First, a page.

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bleisure travel trends

Bleisure travel trends and what they mean for your business

February 6, 2024

Is the occurrence of bleisure travel — incorporating leisure into a business trip — growing? The answer depends on your perspective. One thing is for sure: bleisure is not slowing. But what is bleisure? And what’s trending in bleisure travel today? Let’s explore everything you need to know about bleisure and what a bleisure traveler consists of. 

What is bleisure? 

Bleisure is the fusion of business and leisure travel. It refers to the growing trend among business professionals who extend their work trips to include elements of relaxation and exploration. In essence, bleisure transforms the traditional notion of business travel into a more enjoyable experience. Here are some key features of bleisure travel:

  • Extended stay: Bleisure involves prolonging your stay at a destination beyond the duration of your work commitments. This extension allows you to immerse yourself in local culture and unwind after the hustle of business meetings.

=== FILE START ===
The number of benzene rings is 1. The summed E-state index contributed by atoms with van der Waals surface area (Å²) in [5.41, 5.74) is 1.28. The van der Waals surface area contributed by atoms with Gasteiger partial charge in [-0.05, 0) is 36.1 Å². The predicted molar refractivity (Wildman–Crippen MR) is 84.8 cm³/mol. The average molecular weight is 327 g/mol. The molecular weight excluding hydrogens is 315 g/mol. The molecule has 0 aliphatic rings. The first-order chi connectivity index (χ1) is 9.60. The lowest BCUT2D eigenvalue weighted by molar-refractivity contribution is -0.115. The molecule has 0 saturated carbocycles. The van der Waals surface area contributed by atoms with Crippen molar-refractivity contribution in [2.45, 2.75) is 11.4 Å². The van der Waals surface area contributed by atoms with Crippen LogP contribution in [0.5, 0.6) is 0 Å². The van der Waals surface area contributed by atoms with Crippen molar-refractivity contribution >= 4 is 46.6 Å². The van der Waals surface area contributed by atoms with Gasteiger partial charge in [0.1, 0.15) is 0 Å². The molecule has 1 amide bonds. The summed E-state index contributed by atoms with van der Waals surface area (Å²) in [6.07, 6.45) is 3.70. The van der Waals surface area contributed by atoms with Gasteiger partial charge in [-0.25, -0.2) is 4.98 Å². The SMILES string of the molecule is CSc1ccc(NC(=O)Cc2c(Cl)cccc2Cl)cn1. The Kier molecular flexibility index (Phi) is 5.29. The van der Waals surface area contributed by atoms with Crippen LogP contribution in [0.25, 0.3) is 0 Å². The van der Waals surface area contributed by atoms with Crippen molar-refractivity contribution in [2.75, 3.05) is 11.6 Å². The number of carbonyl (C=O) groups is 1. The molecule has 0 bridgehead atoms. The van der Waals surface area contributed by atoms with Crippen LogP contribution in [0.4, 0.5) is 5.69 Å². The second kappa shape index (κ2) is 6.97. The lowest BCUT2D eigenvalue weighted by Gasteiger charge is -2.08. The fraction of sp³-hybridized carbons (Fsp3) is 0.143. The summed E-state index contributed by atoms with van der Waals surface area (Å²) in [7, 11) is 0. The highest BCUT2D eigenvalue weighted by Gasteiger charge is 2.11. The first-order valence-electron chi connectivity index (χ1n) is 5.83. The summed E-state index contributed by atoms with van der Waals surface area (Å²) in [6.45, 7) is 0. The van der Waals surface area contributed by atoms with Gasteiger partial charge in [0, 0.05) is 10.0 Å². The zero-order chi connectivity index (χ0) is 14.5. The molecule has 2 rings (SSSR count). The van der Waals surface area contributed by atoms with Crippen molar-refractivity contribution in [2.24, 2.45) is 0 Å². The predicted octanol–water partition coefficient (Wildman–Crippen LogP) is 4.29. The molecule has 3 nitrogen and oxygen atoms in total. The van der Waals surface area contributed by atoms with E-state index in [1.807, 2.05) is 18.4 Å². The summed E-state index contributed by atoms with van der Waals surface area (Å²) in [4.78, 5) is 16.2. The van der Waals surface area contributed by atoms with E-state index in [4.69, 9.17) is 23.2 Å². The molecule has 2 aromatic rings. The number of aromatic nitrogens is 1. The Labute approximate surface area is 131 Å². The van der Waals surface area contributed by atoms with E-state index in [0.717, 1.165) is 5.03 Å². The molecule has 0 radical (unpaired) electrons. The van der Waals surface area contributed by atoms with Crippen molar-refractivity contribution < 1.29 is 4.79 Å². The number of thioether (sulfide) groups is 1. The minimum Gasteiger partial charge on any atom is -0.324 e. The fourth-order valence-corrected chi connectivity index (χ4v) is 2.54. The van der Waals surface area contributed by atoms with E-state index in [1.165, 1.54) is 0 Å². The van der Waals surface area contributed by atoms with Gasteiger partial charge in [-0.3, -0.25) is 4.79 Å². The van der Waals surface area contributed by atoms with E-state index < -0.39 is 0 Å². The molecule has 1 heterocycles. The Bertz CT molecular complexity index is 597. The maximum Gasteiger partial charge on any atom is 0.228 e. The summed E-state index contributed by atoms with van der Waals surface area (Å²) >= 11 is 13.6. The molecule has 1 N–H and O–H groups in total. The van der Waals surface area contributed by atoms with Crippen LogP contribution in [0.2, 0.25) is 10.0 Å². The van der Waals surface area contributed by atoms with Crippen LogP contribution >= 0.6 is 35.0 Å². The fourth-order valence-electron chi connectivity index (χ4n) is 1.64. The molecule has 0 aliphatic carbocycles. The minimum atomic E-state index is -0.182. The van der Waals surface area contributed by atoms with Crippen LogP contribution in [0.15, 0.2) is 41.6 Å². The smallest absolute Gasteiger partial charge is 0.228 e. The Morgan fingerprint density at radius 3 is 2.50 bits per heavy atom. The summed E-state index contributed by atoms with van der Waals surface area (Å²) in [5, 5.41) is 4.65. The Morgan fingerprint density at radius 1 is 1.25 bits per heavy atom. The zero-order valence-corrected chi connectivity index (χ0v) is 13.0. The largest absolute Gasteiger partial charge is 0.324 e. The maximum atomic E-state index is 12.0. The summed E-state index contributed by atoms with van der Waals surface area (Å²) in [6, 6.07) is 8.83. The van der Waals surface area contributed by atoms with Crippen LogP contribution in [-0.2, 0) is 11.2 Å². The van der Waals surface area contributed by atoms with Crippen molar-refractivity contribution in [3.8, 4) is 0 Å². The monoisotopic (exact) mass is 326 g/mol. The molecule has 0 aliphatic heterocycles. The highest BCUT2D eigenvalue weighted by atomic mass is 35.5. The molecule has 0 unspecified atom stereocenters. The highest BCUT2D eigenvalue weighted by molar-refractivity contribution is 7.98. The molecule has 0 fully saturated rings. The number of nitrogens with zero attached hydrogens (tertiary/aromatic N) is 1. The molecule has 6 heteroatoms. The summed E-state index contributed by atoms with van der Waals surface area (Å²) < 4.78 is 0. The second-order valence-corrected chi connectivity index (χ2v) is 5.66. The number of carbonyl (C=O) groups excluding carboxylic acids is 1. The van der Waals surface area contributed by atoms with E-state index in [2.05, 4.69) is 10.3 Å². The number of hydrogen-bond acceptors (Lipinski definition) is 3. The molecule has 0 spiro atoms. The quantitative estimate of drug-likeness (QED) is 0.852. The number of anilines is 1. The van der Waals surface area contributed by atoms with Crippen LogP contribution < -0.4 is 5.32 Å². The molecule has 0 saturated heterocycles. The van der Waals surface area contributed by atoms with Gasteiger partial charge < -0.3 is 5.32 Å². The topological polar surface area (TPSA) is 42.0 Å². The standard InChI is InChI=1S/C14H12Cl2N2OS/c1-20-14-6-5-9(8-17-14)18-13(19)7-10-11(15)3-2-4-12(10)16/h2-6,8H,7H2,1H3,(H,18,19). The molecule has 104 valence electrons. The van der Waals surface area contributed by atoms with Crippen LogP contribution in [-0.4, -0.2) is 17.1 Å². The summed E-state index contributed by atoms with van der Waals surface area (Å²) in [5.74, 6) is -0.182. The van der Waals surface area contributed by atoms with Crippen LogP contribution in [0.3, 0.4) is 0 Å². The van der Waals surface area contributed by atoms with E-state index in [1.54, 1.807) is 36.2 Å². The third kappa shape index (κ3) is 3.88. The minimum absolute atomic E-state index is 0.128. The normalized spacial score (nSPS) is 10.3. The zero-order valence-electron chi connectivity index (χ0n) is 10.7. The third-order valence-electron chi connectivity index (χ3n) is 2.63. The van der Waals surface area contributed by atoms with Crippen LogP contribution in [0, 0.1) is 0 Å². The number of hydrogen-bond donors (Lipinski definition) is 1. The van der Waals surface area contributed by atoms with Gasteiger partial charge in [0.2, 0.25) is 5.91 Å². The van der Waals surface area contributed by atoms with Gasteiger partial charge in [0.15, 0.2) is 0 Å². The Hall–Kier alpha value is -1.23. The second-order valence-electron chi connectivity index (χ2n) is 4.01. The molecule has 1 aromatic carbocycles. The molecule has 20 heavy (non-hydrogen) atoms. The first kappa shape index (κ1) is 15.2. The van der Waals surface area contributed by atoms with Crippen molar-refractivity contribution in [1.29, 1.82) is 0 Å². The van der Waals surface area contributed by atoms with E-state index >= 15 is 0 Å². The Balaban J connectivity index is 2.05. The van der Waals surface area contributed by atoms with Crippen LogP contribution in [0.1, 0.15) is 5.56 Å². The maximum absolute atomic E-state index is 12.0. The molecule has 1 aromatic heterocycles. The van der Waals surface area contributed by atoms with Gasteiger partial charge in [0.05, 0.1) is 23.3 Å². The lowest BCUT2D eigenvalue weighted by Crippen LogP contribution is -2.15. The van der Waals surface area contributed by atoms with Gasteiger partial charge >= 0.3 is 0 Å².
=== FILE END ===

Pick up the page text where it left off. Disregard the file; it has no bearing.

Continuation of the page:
• Flexibility: Unlike traditional business trips that strictly adhere to a tight schedule, bleisure travel offers flexibility. Professionals can tailor their itineraries to include downtime, giving them the freedom to make the most of their time away. 
  • Networking opportunities: Bleisure also opens up unique networking opportunities in a more relaxed setting. Building connections over a shared meal or exploring a new city together can foster stronger professional relationships.

What’s trending in bleisure? 

The global bleisure travel market, valued at $315.3 billion in 2022, is expected to reach an estimated $731.4 billion by 2032. With such emphasis on bleisure travel, let’s take a closer look at insights into bleisure travelers and their bleisure behavior. 

  • Increased engagement: 79% of bleisure travelers state they volunteer more frequently for business trips where they can extend and enjoy some vacation time.
  • Trip length: 17% of bleisure trips last four nights or more, 31% are three nights in length, 39% are for two nights, and just 12% of bleisure travelers are away for only one night.